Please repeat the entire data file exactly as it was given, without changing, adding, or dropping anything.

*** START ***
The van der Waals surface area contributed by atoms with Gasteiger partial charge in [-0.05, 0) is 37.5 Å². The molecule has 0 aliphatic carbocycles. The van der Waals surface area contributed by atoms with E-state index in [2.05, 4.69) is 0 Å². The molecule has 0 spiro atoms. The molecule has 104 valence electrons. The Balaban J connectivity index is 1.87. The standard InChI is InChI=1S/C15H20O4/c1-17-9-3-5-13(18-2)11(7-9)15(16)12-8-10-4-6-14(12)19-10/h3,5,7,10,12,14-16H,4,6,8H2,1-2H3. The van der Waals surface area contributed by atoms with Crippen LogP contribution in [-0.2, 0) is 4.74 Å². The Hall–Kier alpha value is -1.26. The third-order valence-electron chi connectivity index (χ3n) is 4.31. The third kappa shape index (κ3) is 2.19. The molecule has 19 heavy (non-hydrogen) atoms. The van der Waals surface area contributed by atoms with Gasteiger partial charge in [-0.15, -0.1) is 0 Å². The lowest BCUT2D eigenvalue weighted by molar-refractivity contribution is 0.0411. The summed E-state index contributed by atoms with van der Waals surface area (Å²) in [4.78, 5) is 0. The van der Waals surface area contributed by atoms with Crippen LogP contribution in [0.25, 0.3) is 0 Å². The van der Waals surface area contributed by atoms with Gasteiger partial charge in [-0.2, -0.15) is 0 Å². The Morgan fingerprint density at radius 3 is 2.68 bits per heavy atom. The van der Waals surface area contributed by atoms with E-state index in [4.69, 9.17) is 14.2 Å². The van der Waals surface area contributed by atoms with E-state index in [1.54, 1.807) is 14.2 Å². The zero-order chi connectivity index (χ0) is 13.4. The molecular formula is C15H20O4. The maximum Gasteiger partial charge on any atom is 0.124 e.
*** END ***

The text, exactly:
The van der Waals surface area contributed by atoms with Gasteiger partial charge in [-0.05, 0) is 37.5 Å². The molecule has 0 aliphatic carbocycles. The van der Waals surface area contributed by atoms with E-state index in [2.05, 4.69) is 0 Å². The molecule has 0 spiro atoms. The molecule has 104 valence electrons. The Balaban J connectivity index is 1.87. The standard InChI is InChI=1S/C15H20O4/c1-17-9-3-5-13(18-2)11(7-9)15(16)12-8-10-4-6-14(12)19-10/h3,5,7,10,12,14-16H,4,6,8H2,1-2H3. The van der Waals surface area contributed by atoms with Crippen LogP contribution in [-0.2, 0) is 4.74 Å². The Hall–Kier alpha value is -1.26. The third-order valence-electron chi connectivity index (χ3n) is 4.31. The third kappa shape index (κ3) is 2.19. The molecule has 19 heavy (non-hydrogen) atoms. The van der Waals surface area contributed by atoms with Gasteiger partial charge in [-0.15, -0.1) is 0 Å². The lowest BCUT2D eigenvalue weighted by molar-refractivity contribution is 0.0411. The summed E-state index contributed by atoms with van der Waals surface area (Å²) in [4.78, 5) is 0. The van der Waals surface area contributed by atoms with Crippen LogP contribution in [0.25, 0.3) is 0 Å². The van der Waals surface area contributed by atoms with Gasteiger partial charge in [-0.2, -0.15) is 0 Å². The Morgan fingerprint density at radius 3 is 2.68 bits per heavy atom. The van der Waals surface area contributed by atoms with E-state index in [4.69, 9.17) is 14.2 Å². The van der Waals surface area contributed by atoms with E-state index in [1.54, 1.807) is 14.2 Å². The zero-order chi connectivity index (χ0) is 13.4. The molecular formula is C15H20O4. The maximum Gasteiger partial charge on any atom is 0.124 e.